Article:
My two grandfathers were working class. They both lived in rented accommodation, and earned their living from a skilled trade. They both spent teenage years in the trenches in France fighting for their country. One, a farrier, had to become a labourer for the electricity company when horse shoeing went out of fashion. The other did move in later life from carpentry and shop fitting to a clerical job in an office.
In the 50s and 60s when I was a child working class attitudes were straightforward. The families did not want to accept charity. It was the father’s task to find and keep a job to pay the rent and the food bills. There was a pride in self help, and in the dignity of labour. A man defined himself by what he did, by his position in life. As the welfare state developed, people were happy to take universal benefits like free health care and the old age pension. They saw these as entitlements, paid for by their National Insurance stamp. They saw means tested benefits as a kind of state charity they would rather avoid. One grandfather supported the Unions and Labour, the other I think voted Liberal. Neither wanted to talk religion or politics. Both were Church of England, and had imbibed a moral sense from the Christian message. Both liked the NHS, protecting them from the unaffordable doctor’s bills.
Labour’s history was bound up with seeking to understand and represent such families. Conservatives made a fight of it, often securing the support of working people who thought Conservatives would manage the money and the economy better, which was in everyone’s interest. The two main parties accounted for the lion’s share of the vote. People on low incomes were called poor. There was an implied distinction in many people’s language between the deserving poor – the disabled or otherwise unfortunate – and the idle poor who simply did not have a sufficient work ethic to do what everyone else did.
We now look at things very differently. The erosion of the old class language and arguments is good news. We have moved from discussing poverty to discussing deprivation or disadvantage. We have moved from the poor to the benefit class. We have changed from a country where most think means tested benefits are to be avoided if at all possible, to where many think means tested benefits are a right, and a necessary means of correcting some of the social injustice manifest in income inequalities.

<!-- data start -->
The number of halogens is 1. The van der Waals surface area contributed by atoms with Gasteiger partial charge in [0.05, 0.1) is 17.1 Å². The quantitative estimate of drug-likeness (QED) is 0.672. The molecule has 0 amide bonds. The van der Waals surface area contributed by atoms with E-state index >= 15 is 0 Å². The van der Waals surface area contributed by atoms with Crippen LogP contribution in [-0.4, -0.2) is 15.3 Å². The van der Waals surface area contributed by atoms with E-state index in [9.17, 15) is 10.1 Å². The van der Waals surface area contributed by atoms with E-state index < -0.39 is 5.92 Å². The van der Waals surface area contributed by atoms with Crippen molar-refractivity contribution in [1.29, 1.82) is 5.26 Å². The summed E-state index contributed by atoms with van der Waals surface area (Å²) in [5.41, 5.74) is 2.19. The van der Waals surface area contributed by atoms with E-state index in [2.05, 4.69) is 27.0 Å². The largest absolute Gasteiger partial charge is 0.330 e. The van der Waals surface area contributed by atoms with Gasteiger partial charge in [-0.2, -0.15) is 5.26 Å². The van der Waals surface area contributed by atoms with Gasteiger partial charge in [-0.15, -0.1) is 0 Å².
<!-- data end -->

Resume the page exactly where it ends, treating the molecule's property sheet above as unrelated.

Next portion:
I have no wish to put the clock back. Much is better today.Not least, we are a much richer society, and can afford to be more generous to neighbours who do not have well paid jobs. Many families who were working class in the 50s became middle class in the 60s, 70s and 80s. Many more attained clerical and executive jobs and the pay and lifestyles that go with them. Men and women with skills were able to form their own small businesses, and many prospered as they bought their own home, joined the golf club and sent their children to university. However, if welfare reform is to work one old idea does need to be strengthened. It is simply that all who can work should work, to pay their own bills.
The recent employment figures show that the private sector has been generating a good number of new jobs over the last year – more than 300,000. They also show that two thirds of these were taken by recent migrants into our country, leaving many people who were born here out of work. We need to ask why this is so. We need to switch more people from benefit class to employment. The welfare reforms need to ensure that the severely disabled and otherwise unfortunate are generously treated – something we can now afford – whilst there should be strong incentives for the rest to take the jobs that the economy is now creating.